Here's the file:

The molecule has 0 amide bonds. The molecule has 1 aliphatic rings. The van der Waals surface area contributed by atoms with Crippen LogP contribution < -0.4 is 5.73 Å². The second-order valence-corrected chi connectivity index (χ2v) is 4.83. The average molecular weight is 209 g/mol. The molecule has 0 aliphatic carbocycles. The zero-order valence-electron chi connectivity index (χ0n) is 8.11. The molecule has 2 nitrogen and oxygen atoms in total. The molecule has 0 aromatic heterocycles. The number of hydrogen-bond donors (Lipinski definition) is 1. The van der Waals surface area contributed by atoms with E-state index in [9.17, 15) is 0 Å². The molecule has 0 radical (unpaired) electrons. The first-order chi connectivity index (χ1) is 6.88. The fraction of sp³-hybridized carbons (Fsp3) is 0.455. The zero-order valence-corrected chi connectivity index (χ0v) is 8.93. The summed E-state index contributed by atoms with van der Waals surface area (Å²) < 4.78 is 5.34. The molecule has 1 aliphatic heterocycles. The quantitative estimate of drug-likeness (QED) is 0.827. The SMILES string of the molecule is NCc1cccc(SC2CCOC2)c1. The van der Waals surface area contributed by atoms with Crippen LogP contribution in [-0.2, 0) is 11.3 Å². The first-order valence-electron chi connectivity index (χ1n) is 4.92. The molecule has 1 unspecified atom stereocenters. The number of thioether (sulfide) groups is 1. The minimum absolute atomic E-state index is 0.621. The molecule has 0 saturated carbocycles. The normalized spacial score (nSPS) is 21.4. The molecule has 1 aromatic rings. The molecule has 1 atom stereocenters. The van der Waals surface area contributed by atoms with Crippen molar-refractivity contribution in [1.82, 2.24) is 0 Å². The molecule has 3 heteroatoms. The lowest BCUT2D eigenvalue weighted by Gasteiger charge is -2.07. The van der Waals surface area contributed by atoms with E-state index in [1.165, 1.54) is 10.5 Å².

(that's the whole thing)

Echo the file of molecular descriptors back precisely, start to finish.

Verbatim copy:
The molecule has 0 amide bonds. The molecule has 1 aliphatic rings. The van der Waals surface area contributed by atoms with Crippen LogP contribution < -0.4 is 5.73 Å². The second-order valence-corrected chi connectivity index (χ2v) is 4.83. The average molecular weight is 209 g/mol. The molecule has 0 aliphatic carbocycles. The zero-order valence-electron chi connectivity index (χ0n) is 8.11. The molecule has 2 nitrogen and oxygen atoms in total. The molecule has 0 aromatic heterocycles. The number of hydrogen-bond donors (Lipinski definition) is 1. The van der Waals surface area contributed by atoms with E-state index in [9.17, 15) is 0 Å². The molecule has 0 radical (unpaired) electrons. The first-order chi connectivity index (χ1) is 6.88. The fraction of sp³-hybridized carbons (Fsp3) is 0.455. The zero-order valence-corrected chi connectivity index (χ0v) is 8.93. The summed E-state index contributed by atoms with van der Waals surface area (Å²) < 4.78 is 5.34. The molecule has 1 aliphatic heterocycles. The quantitative estimate of drug-likeness (QED) is 0.827. The SMILES string of the molecule is NCc1cccc(SC2CCOC2)c1. The van der Waals surface area contributed by atoms with Crippen LogP contribution in [-0.2, 0) is 11.3 Å². The first-order valence-electron chi connectivity index (χ1n) is 4.92. The molecule has 1 unspecified atom stereocenters. The number of thioether (sulfide) groups is 1. The minimum absolute atomic E-state index is 0.621. The molecule has 0 saturated carbocycles. The normalized spacial score (nSPS) is 21.4. The molecule has 1 aromatic rings. The molecule has 1 atom stereocenters. The van der Waals surface area contributed by atoms with Crippen molar-refractivity contribution in [1.82, 2.24) is 0 Å². The molecule has 3 heteroatoms. The lowest BCUT2D eigenvalue weighted by Gasteiger charge is -2.07. The van der Waals surface area contributed by atoms with E-state index in [1.165, 1.54) is 10.5 Å².